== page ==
The rhetorical trick is to confuse absolute certainty (i.e. we don’t know exactly the proportion of the uninvestigated claims might be false) with reasonable inferences that can be drawn from everything else we know (i.e. it is very, very, unlikely to be most of them). We can be confident that cases that did not proceed BECAUSE the allegation was false (i.e. it was investigated and found to be false) were NOT included in the 44.9% of cases precicesly because those cases were counted in false allegation. More pertinently, linking back to the “fear” aspect of the FUD strategy, the 44.9% of cases also led to zero legal or formal consequences to alleged perpetrators.

I don’t know if this fallacy has a formal name but it is one I see over and over. I could call it “methodological false isolation of evidence” by which I mean the tendency to treat evidence for a hypothesis as seperate and with no capacity for multiple sources of evidence to cross-coroborate. If I may depart into anthropoegenic global warming for a moment, you can see the fallacy work like this:

  • The physics of carbon dioxide and the greenhouse effect imply that increased CO2 will lead to warming: countered by – ah yes, but we can’t know by how much and maybe it will be less than natural influences on climate and maybe the extra CO2 gets absorbed…
  • The temperature record shows warming consistent with the rises in anthopogencic greenhouse gases: countered by – ah yes, but maybe the warming is caused by something natural…

Rationally the the two pieces of evidence function together: correlation might not be causation but if you have causation AND correlation then, well that’s stronger evidence than the sum of its parts.

With these statistics we are not operating in a vacuum. They need to be read an understood along with the other data that we know. Heck, that idea is built into the genre of research papers and is exactly why literature reviews are included. Police report statistics are limited and do contain uncertainty and aren’t a window into some Platonic world of ideal truth BUT that does not mean we know nothing and can infer nothing. Not even remotely. What it means is we have context to examine the limitations of that data and consider where the bias is likely to lie i.e. is the police report data more likely to OVERestimate the rate of false allegations or UNDERestimate compared to the actual number of sexual assaults/rapes?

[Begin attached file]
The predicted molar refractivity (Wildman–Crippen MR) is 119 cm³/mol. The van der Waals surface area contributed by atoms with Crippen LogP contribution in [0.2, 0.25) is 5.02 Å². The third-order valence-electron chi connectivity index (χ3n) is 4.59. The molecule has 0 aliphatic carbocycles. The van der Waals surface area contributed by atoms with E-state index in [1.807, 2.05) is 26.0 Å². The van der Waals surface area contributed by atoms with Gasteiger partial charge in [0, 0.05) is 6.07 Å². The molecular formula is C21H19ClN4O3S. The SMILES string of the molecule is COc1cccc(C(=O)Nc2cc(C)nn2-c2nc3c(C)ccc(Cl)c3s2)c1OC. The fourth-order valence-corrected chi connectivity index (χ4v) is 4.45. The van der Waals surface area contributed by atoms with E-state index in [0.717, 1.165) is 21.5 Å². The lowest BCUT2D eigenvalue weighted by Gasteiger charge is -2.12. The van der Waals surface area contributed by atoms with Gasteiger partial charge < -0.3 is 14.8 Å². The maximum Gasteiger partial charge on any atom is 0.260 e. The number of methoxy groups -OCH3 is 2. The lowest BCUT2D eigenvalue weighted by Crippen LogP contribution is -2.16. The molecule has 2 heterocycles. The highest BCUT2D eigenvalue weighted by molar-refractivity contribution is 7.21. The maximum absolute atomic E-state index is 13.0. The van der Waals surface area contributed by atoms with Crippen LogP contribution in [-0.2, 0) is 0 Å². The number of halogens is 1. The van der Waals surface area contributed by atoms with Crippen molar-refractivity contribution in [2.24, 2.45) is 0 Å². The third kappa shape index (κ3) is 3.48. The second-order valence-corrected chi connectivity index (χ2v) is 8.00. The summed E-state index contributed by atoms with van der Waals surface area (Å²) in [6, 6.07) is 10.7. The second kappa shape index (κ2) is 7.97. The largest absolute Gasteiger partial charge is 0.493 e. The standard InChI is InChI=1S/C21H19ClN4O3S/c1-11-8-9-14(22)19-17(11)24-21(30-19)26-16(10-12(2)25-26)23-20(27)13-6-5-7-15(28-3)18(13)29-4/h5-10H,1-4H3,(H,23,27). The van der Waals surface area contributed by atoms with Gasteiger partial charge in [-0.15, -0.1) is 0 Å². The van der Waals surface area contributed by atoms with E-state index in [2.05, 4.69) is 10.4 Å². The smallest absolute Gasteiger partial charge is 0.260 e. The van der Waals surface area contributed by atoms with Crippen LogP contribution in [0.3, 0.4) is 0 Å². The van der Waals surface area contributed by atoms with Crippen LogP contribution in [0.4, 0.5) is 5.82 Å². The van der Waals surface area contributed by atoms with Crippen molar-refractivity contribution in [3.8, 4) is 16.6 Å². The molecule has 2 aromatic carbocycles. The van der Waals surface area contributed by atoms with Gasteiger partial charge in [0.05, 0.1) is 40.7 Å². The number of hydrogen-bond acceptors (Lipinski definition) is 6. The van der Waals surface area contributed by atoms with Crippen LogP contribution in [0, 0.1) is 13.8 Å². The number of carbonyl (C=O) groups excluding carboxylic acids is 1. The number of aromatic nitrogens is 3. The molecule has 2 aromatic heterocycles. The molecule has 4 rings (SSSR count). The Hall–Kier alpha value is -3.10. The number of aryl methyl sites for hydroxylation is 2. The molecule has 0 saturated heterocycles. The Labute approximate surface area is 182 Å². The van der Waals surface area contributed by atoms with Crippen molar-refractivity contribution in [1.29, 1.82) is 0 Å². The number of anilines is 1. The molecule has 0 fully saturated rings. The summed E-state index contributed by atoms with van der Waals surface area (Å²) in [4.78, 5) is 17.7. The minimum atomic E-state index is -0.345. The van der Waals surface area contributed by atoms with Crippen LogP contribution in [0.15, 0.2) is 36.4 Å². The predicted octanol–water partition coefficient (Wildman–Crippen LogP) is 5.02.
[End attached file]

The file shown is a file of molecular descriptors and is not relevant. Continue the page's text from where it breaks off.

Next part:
It’s not even a contest. Firstly as the 2010 report notes:

“It is notable that in general the greater the scrutiny applied to police classifica-
tions, the lower the rate of false reporting detected. Cumulatively, these findings con-
tradict the still widely promulgated stereotype that false rape allegations are a common occurrence.”

But the deeper issue is the basic bias in the data that depends on reports to the police.

“It is estimated that between 64% and 96% of victims do not report the crimes committed against them (Fisher et al., 2000; Perkins & Klaus, 1996), and a major reason for this is victims’ belief that his or her report will be met with suspicion or outright disbelief (Jordan, 2004).”

Most victims of sexual assault do not report the crime at all i.e. most victims aren’t even the data sets we are looking at. Assume for a moment that the lower bound of that figure (64%) is itself exaggerated (although why that would be the case I don’t know) and assume, to give David French an advantage, that 50% of actual sexual assaults go unreported and that half of the 44.9% figure were somehow actual FALSE allegations (again, very unlikely) that would make the proportion of false allegations compared with (actual assaults+false allegations) about 14% based on the 2010 study’s campus figure. It STILL, even with those overt biases included, points to false allegations being very unlikely.

It makes sense to believe. The assumption that rape in particular is likely to draw malicious allegations is a misogynistic assumption. That does not mean nobody has ever made a false claim of rape, it just means that we do not place the same burden of doubt on people when they claim to be robbed or mugged etc. People make mistakes and some people do sometimes maliciously accuse others of crimes but such behaviour is unusual and, if anything, it is particulalry unusual with sexual crimes where, in fact, the OPPOSITE is more likely to occur: the victim makes no allegation out of fear of the consequences and because of the trauma involved.

Somehow it is 2018 and we still have to say this.

*[I don’t want to ignore that men are also victims of sexual violence, perhaps at far greater rates than are currently quantified, but the specific issue here relates to a very gendered view of sex and sexual assault.]


The Right’s reaction to Kavanaugh allegations is deeply ugly


As you are no doubt aware Brett Kavanaugh has been nominated to be an associate justice of the US Supreme Court and Congress is currently in the process of considering his nomination. His integrity has already come under serious doubt, there are concerns about odd financial activity and credible allegations that he may have committed perjury in the past. More recently an allegation of sexual assault committed by him when he was 17 became public.